[Alternately titled: Story, The Second: The Girl Who Moved To Washington State]
It began simply. A direct message on Twitter first, followed by texts; those texts, in turn, begat plans. With those plans came anxiety and apprehension – I didn’t know you, not your face or your voice or anything else, and I wasn’t sure I was ready to – but also something exciting, a strange and unexpected hope hovering quietly on the horizon. And then we met, conversed and laughed oh so easily, and hours bled across hours. (Evaporating time would become a recurring phenomenon for us.) Leaves boughed low with the brilliant yellow-green of growth, the trail we were traipsing just muddy enough that we each brought a bit of it with us into the evening. An afternoon turned into three days. And then you left.
You came, and then you left. Physically, anyway. You left a piece of yourself here, perhaps wholly unintentionally at first, but daily tethered were we by texts, emails, phone calls when you weren’t sure you could or wanted to keep going, when you wanted to hear my voice, when you wanted to pretend to be upset I was standing with my feet in the Pacific and you weren’t.
But ride off, you did – as you had to, and as I was excited for you to, even as I realized missing you had already most likely become inevitable. Pushed and pulled pedals through the miles of fatigue you insisted on spending yourself on, losing yourself in – and that was your summer. My summer was likewise a blur – of legs treading trails, ogling waterfalls, embracing a new level of busy, but also laden with anticipation, this adorable pterodactyl niece on the way, training for races I wasn’t sure I could really run, a friendship steadily deepening with daily exchanges, so many changes on the horizon.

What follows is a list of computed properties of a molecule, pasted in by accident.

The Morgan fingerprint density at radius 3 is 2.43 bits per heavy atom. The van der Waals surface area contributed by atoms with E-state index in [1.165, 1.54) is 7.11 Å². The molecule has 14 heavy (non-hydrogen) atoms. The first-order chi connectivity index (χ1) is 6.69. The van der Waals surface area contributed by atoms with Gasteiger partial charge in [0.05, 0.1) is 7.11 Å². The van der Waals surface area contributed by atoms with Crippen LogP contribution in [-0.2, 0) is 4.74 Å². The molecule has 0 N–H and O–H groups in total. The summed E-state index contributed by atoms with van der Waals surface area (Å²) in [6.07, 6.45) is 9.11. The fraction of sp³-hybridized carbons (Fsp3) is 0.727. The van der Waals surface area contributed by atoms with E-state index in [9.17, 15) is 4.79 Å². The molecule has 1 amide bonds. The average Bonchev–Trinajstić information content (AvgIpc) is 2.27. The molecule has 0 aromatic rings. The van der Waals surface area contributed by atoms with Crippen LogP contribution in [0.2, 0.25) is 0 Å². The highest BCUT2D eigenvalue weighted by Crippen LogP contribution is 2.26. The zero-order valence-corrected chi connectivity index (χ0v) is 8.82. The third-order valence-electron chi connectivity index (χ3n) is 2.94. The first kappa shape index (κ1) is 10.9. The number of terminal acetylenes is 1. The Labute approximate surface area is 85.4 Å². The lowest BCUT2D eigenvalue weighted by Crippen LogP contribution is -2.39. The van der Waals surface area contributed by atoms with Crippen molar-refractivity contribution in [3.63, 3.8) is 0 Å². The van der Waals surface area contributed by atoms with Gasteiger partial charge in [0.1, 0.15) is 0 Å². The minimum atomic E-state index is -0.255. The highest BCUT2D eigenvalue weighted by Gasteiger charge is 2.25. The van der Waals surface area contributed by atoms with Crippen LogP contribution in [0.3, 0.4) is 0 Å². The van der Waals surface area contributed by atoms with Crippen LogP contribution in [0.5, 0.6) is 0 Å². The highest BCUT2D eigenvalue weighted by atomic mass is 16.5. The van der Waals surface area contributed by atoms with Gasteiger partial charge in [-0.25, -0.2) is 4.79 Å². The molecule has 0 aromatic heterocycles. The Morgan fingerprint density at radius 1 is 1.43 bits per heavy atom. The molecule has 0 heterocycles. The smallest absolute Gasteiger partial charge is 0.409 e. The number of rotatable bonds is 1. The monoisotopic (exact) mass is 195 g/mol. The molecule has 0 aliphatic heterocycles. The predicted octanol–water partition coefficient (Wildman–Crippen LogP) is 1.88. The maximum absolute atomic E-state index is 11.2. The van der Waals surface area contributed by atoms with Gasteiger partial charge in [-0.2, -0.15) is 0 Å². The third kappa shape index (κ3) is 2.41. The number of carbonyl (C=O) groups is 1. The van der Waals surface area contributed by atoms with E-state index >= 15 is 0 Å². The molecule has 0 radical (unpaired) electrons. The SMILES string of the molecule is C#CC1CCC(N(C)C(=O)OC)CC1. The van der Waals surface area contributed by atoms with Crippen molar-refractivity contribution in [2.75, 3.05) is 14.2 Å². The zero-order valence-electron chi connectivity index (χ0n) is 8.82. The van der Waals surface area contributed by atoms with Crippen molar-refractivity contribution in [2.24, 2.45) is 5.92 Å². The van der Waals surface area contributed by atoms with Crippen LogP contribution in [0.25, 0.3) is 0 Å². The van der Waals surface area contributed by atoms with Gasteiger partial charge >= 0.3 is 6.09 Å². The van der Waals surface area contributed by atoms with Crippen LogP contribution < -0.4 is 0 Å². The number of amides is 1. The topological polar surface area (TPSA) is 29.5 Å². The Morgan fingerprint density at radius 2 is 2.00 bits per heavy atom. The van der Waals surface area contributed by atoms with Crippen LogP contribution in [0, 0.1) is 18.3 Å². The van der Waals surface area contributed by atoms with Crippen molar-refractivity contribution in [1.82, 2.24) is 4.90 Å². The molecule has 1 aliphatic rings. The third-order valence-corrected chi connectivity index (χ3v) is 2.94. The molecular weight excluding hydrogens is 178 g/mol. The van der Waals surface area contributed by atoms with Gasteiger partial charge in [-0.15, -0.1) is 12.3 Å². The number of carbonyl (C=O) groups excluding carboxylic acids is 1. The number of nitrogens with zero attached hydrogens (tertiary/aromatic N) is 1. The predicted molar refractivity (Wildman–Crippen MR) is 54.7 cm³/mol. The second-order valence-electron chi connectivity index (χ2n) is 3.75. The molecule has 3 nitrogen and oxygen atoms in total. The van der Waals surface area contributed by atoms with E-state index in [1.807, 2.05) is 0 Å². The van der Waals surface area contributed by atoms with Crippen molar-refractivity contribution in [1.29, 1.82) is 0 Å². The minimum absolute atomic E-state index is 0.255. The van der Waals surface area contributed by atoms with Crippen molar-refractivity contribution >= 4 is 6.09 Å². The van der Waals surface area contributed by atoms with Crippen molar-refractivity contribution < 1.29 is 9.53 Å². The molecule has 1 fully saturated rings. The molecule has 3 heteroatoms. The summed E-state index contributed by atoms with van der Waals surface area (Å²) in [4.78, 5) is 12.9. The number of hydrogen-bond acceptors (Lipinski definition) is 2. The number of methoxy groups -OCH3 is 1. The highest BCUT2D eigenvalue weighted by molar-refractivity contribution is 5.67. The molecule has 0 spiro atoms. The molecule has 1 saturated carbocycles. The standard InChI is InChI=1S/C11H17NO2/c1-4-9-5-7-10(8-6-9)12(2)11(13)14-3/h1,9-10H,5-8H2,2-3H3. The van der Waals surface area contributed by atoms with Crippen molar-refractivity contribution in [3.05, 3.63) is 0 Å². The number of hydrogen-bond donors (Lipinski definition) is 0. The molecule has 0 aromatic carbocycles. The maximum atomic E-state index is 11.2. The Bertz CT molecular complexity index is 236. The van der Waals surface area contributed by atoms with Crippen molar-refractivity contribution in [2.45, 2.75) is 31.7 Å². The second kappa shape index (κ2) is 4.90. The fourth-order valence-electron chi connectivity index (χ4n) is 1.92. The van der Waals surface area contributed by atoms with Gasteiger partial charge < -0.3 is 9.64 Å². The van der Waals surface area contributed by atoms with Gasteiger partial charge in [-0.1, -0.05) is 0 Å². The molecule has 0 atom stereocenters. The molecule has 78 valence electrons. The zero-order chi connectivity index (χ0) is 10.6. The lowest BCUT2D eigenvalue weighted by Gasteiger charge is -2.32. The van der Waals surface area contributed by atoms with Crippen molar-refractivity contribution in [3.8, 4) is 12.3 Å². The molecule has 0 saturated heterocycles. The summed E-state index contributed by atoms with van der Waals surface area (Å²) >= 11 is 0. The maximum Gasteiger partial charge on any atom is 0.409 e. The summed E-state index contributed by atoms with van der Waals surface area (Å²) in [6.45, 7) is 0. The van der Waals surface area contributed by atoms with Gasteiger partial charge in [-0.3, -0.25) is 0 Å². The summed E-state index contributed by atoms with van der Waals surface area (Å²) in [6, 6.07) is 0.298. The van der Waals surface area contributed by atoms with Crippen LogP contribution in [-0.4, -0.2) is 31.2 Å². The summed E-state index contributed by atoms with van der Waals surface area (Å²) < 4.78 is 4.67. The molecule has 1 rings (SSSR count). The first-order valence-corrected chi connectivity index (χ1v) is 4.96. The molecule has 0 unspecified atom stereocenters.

Some things impending don’t need a name, but we tried anyway: a white whale, an albatross, separate souls adrift in the same sea. Writers both, we’d each our own heads to lose ourselves in with little effort. I tried to think it was nothing, knew it was something; you said you weren’t sure it could be anything, even as you routinely acted as if it were everything.
We staged a great road trip adventure (complete with exclaiming acronym!) and snagged weekends thereafter, kidnapped them from our respective schedules. I fell in love with a small town nestled beneath some of the most stunning mountains I’ve ever seen, and you kept finding ways to keep me there. Thanksgiving became a three-week festivity, lingering nearly to Christmas. Your landlord joked I’d moved in; my friends wondered if I was ever coming back to Portland. What had been a someday, maybe fell instead toward when?
I came home – or to what has these past four years been home – and you followed only a few days later. Co-workers were met, and then a few weeks later, family introduced. Packing became my daily evening ritual; each box sealed was another step from before to after, the unsteady in-between-times past to this happily unwritten present: exciting new terrain to navigate and explore. There are plenty of questions, yes, but it seems like maybe there are just as many answers, even if we haven’t yet unearthed all the right words for them.
The change of address forms are through; this week is my last here, though I’ll surely be back to visit my beloved and eccentric Portlandia, to hug the bodies belonging to the faces of those I can count on missing terribly, to frequent favorite haunts and all the best coffee shops.
In a week, I’ll again be a Washingtonian, nearer those snowy peaks and cold mountain lakes. In a week, I’ll have traded the bustling city streets of Portland for the hard-packed and secluded trails of Wenatchee foothills. In a week, I’ll have traded this stretch of Columbia for that. In a week, I’ll be with you – and for the first time, I won’t just be visiting.